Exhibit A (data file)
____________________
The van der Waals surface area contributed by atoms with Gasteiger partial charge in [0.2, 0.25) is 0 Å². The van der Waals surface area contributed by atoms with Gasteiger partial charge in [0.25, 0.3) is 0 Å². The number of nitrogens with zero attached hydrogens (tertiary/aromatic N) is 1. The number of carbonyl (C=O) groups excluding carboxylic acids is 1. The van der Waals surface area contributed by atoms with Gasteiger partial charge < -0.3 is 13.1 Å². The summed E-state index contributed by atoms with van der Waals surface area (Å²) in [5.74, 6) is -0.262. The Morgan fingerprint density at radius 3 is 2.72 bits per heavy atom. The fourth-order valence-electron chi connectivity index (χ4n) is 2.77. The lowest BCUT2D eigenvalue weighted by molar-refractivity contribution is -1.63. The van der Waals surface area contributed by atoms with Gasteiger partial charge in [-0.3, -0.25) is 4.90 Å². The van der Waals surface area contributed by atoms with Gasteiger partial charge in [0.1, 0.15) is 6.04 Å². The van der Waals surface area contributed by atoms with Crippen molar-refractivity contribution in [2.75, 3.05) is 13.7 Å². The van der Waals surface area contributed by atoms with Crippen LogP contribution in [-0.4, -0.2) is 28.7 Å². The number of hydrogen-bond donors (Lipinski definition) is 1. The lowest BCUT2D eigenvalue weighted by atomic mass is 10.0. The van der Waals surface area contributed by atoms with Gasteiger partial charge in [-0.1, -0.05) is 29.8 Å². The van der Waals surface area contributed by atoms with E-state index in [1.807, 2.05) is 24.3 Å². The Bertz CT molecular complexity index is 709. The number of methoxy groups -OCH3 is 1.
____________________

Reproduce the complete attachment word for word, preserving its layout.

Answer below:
The van der Waals surface area contributed by atoms with Gasteiger partial charge in [0.2, 0.25) is 0 Å². The van der Waals surface area contributed by atoms with Gasteiger partial charge in [0.25, 0.3) is 0 Å². The number of nitrogens with zero attached hydrogens (tertiary/aromatic N) is 1. The number of carbonyl (C=O) groups excluding carboxylic acids is 1. The van der Waals surface area contributed by atoms with Gasteiger partial charge < -0.3 is 13.1 Å². The summed E-state index contributed by atoms with van der Waals surface area (Å²) in [5.74, 6) is -0.262. The Morgan fingerprint density at radius 3 is 2.72 bits per heavy atom. The fourth-order valence-electron chi connectivity index (χ4n) is 2.77. The lowest BCUT2D eigenvalue weighted by molar-refractivity contribution is -1.63. The van der Waals surface area contributed by atoms with Gasteiger partial charge in [-0.3, -0.25) is 4.90 Å². The van der Waals surface area contributed by atoms with Gasteiger partial charge in [0.1, 0.15) is 6.04 Å². The van der Waals surface area contributed by atoms with Crippen molar-refractivity contribution in [2.75, 3.05) is 13.7 Å². The van der Waals surface area contributed by atoms with Crippen LogP contribution in [-0.4, -0.2) is 28.7 Å². The number of hydrogen-bond donors (Lipinski definition) is 1. The lowest BCUT2D eigenvalue weighted by atomic mass is 10.0. The van der Waals surface area contributed by atoms with Gasteiger partial charge in [-0.1, -0.05) is 29.8 Å². The van der Waals surface area contributed by atoms with E-state index in [1.807, 2.05) is 24.3 Å². The Bertz CT molecular complexity index is 709. The number of methoxy groups -OCH3 is 1.